READING: Don’t let it ruin your day: What you need to know about hayfever

Understanding my hayfever

Don’t let it ruin your day:
What you need to know
about hayfever

Although hayfever can cause discomfort, many people dismiss it as being nothing more than a nuisance that they have to live with.
The fact is that it’s treatable and GPs and pharmacists can help you improve your symptoms. Read on to find out what hayfever is, why you get it and what you can do about it.

Two min read

What is hayfever?

Did you know that in the early 18th century it was assumed that freshly cut hay was causing people to experience hayfever symptoms. However, we now know that hayfever is not caused by hay and it never causes a fever.

The medical name for hayfever is allergic rhinitis. It is caused by your nose and/or your eyes coming into contact with a trigger such as pollen, mould or dust. Your immune system mistakes the normally harmless trigger as being a threat and over-reacts by releasing defensive chemicals. One of these chemicals is called histamine. Another word for a trigger is allergen.

What are hayfever symptoms?

Hayfever symptoms range from mild to moderate and severe. They may also last a few days at a time or be with you for an entire season or year.

Many people with hayfever experience a stuffy or runny nose. You may sneeze and experience an itchy throat and red, itchy, watery eyes. Many people also have a feeling of liquid running down the back of their throat, which is known as postnasal drip.

You may also experience headache, disturbed sleep, snoring and tiredness during the day.

One of the main differences between hayfever and a cold is that a cold usually improves after a few days, while hayfever can last a few days, an entire season or longer. Another important difference is that hay fever is not contagious.

It is important not to confuse hayfever with a cold as they require different treatments. A pharmacist or GP can advise you on the most appropriate treatment for your symptoms.

A word about asthma

If you have asthma, you have an increased chance of having hayfever. Better control of your hayfever may help you control your asthma. If you have been diagnosed with asthma, it is especially important to tell your GP if you also experience hayfever symptoms.

What triggers hayfever in Australia?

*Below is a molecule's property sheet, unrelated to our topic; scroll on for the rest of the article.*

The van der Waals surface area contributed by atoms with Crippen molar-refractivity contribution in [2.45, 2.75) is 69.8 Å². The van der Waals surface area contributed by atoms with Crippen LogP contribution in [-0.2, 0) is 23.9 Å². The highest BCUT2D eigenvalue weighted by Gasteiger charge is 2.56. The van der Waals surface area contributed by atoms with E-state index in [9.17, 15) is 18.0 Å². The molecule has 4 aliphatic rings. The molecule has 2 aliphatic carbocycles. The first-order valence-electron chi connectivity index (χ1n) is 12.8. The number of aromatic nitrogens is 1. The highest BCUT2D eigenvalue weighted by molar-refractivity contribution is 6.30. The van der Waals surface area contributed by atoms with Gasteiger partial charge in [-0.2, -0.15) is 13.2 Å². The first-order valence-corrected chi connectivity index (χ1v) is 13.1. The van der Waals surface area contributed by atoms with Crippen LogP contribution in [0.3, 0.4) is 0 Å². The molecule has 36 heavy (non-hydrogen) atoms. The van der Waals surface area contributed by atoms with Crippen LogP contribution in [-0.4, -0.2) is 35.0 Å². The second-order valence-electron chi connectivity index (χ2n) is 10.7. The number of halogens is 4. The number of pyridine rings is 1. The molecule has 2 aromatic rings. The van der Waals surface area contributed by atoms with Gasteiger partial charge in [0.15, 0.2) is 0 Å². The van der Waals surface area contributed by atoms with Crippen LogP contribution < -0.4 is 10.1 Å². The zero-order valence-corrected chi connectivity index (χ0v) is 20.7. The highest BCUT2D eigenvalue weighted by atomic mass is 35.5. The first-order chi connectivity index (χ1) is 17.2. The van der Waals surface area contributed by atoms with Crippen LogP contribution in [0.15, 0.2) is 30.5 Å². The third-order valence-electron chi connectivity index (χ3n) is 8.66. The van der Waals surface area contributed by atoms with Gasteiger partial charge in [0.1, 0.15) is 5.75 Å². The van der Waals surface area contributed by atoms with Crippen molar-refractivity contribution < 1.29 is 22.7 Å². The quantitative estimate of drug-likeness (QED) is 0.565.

Pollen – Grass pollen is the most common outdoor trigger of hayfever in Australia. Other common triggers are tree pollen and weed pollen. Pollen allergies are usually triggered in spring and summer, although the timing and severity of the pollen season varies considerably between years and places.

Pets – This can be a challenging allergy, particularly if a beloved pet is causing the symptoms. The source of the allergy is saliva or dead skin, known as dander, that falls from the animal. It’s important to note that pet dander, like pollen, can cling to clothing, furniture and even walls, so you may experience symptoms just by being close to the owner.

Mould – This is a type of fungus and thrives in warm, damp conditions. Mould is often found in bathrooms, under sinks and in wardrobes.

Dust mites – These creepy critters live in fabric. Your lounge, bedding and even your child’s soft toys are probably teeming with them.

Why you have hayfever

Scientists have known since the 1920s that many people are genetically predisposed to hayfever, which means it runs in families.1

Environment also plays a significant part in who suffers from hayfever. Research shows that people who immigrate to Australia from Asia are far more likely to have hayfever than people of European descent born in Australia.2

Other environmental factors such as climate change may also be contributing to a global increase in allergies, as warmer temperatures have been shown to promote the growth of certain triggers.2

Who can help with your hayfever?

Many people perceive hayfever as a relatively trivial condition, but studies have shown it can have a serious impact on your quality of life. Pharmacists and GPs understand this and will be able to give you good advice about relieving your symptoms. Your GP may also arrange tests to confirm your triggers if they decide this is needed.


  1. 1.Oritz RA, Barnes KC. Genetics of Allergic Diseases. Immunol Allergy Clin North Am. Author manuscript. [Internet], 2016 Feb [cited 2019 Sept 20].
    Available from:
  2. 2. Thien F, Beggs PJ, Csutoros D et al. The Melbourne epidemic thunderstorm asthma event 2016: an investigation of environmental triggers, effect on health services, and patient risk factors. The Lan Planetary Hlth [Internet]. 2018 June [cited 2019 July 18]; 2(6) e255-63.
    Available from:

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